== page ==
—Jeff Wallach, jeffwallach.com
It all started rather innocently enough. My wife wanted to play golf so we could spend more time together. Once I got her a set of clubs—no easy task, she’s a lefty—I ran through the basics and off we went. By the third time out, she was able to hit her 3-wood in the air and was smart enough to pick up when she’d had enough. She occasionally sank a putt, which delighted her and me. Then one day she decided to take lessons at a local resort to “get some things figured out so I know what I’m doing.” Scary is watching your wife, who previously had a nice, rhythmical swing, go into a deep squat at address, slowly lift the club off the ground, abruptly cock her wrists, check those wrists at the top, and then gradually, in stages, deliver the club to the ball from way outside the swing path, producing a smothered dribbler. Here’s the really scary part: She thinks she’s making progress.
—Brian McCallen, brianmccallen.com
You have just murdered the best drive of your life. You shrieked it right over the dense arbors framing the acute corner of a sharp dogleg and are thinking, “That might be on!” Then it happens. A burly-armed, red-eyed troll furiously wrenching a putter that looks like a hunk of angry scrap metal on the end of a stick is storming around the canine shank with a welt on his back and mayhem on his mind. You are frozen in your guilt-laden tracks, having gone from ecstatic elation to mindless bed-wetting paroxysm. Fear is not an option. Fear is the only option. Run, Forrest, run.
—Casey Alexander, caseyalexandergolf.com
You know what’s scary? The galleries I see—or rather, fail to see—at televised golf events. Unless it’s a Ryder Cup or Tour Championship or a major, they are almost non-existent. If it’s the LPGA, it’s got to be a U.S. Women’s Open (or an event on foreign soil) to see fans along the fairways. If it’s a stop on the Senior Tour (oops, Champions Tour), it’s as if the event has been staged exclusively for television; save the marshalls, no one is there. Much has been written about the overall health of golf as an industry. For years we decried the inability to build on the number of U.S. golfers, routinely pegged at 25 million. Well, The Tiger Effect proved ineffectual vis a vis participation, and now the number of tour events appears to greatly outstrip interest in attending said events. If I were Tim Finchem, I’d be frightened.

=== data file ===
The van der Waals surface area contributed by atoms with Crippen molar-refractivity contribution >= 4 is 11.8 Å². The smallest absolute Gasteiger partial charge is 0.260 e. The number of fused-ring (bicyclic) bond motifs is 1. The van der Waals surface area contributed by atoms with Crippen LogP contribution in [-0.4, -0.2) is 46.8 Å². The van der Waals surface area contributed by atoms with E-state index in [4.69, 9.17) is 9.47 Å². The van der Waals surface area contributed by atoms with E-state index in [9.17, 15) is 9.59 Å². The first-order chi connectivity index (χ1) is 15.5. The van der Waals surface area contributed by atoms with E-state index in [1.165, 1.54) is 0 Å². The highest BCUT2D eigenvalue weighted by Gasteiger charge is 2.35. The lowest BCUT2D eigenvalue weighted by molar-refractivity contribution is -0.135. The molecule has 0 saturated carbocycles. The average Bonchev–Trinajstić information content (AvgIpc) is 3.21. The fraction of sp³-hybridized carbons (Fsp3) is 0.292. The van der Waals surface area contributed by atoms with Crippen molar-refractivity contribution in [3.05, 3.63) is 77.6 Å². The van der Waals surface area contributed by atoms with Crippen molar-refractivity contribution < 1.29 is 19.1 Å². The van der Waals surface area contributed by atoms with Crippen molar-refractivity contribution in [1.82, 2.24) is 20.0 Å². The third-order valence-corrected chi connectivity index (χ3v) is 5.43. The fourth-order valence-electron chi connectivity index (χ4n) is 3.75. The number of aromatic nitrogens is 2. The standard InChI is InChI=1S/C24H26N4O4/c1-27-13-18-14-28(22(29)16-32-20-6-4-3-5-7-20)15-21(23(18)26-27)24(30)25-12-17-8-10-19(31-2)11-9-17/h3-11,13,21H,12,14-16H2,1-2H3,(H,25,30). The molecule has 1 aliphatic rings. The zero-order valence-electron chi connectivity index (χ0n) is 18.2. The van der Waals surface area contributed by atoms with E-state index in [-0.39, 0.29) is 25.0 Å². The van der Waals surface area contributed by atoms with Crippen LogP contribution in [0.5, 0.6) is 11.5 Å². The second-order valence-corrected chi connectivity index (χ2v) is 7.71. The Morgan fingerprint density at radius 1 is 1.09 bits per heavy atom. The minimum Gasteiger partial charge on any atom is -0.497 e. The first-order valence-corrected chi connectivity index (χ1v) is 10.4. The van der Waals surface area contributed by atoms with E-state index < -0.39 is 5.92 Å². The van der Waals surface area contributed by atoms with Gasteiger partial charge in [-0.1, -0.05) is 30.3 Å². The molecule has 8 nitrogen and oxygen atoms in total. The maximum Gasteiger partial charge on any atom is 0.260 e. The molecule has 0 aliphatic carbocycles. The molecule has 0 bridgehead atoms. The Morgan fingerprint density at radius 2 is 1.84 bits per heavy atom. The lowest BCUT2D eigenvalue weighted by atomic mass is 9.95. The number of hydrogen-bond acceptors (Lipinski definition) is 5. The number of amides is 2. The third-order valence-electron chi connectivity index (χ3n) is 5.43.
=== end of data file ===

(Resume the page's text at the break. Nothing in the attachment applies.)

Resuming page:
—Hal Phillips, halphillips.net
To me the scariest thing that could happen on the golf course would be holing my second tee shot on a par-3 after hitting my first out of play. It would be like God spitting in my face. Fortunately this situation does not arise too often, but a couple of times I have pured that second tee shot and found myself in the unusual position of screaming for the ball to get away from the hole. To have it go in would be the ultimate indignity in a game full of bad bounces and impossibly unfortunate breaks. The very notion of my first “ace” being for a three is so terrifying that I have already vowed to quit playing golf permanently if it ever happens.